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- Thread starter alfredblase
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Meir Achuz

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The inhomegenity can be made large enough so that there is significant deflection before much rotation takes place. You can see what is needed from the equations. You would have to assume a classical moment of inertia of the neutral particle.

Since QM is needed, this classical explanation is really irrelevant.

The QM explanation: The particle (if spin 1/2) can only be either up or down in the direction of the B field. The energy difference between the two states is \Delta E=2B\cdot\mu. The spin can only be flipped by an oscillating magnetic field of frequency \hbar\omega=\Delta E.

The field in the SG experiment are static, so no spin flip takes place

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Meir Achuz said:The energy difference between the two states is [tex]\Delta E=2B\cdot\mu[/tex]. The spin can only be flipped by an oscillating magnetic field of frequency [tex]\hbar\omega=\Delta E[/tex]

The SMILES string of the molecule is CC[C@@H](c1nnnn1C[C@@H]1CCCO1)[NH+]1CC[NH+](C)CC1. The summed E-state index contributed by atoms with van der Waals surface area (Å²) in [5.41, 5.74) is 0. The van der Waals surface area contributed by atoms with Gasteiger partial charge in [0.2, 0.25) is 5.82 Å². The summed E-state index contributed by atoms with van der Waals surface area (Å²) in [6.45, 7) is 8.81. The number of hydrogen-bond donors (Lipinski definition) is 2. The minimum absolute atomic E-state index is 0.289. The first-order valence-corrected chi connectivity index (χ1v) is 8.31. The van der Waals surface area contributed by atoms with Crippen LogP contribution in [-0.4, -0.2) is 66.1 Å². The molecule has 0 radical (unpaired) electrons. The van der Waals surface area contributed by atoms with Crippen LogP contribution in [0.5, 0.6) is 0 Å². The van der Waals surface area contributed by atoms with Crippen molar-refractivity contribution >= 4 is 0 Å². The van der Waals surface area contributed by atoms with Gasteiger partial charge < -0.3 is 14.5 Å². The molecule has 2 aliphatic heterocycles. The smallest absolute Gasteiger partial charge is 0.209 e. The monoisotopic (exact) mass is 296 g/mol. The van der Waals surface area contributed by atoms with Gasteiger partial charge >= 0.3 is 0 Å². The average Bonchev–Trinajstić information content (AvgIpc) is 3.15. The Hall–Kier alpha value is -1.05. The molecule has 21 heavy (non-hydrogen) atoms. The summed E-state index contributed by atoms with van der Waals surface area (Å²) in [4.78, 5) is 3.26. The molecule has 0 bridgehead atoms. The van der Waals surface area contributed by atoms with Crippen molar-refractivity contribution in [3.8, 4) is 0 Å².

Thanks for your reply. Just thought i'd quote with the equations showing in tex. Still not sure I understand exactly how (in the classical view) increasing inhomogeneity decreases the ammount of rotation. Would I be right in saying that because the dipole is moving and passing through an effecctively random changing field it never has time to align itself with any field lines? But in all diagrams I have seen the shape of the magnets is the same all allong the path of the beam and therefore it would be as if the dipole had been in a particular B field all through its path and so it would be rotated regardless of the inhomogeneity along the axis perpendicular to its path... I guess I dont understand.

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Actually I think I see now. What is meant by inhomogeneity is not necessarily about the diretion of the field lines but more about the increasing strength of the field in the z direction. If this gradient is made large enough the dipole will be deflected significantly by this magnetic gradient before it has time to rotate much, and the deflection vector depends upon the dipole magnetic moment vector. =)

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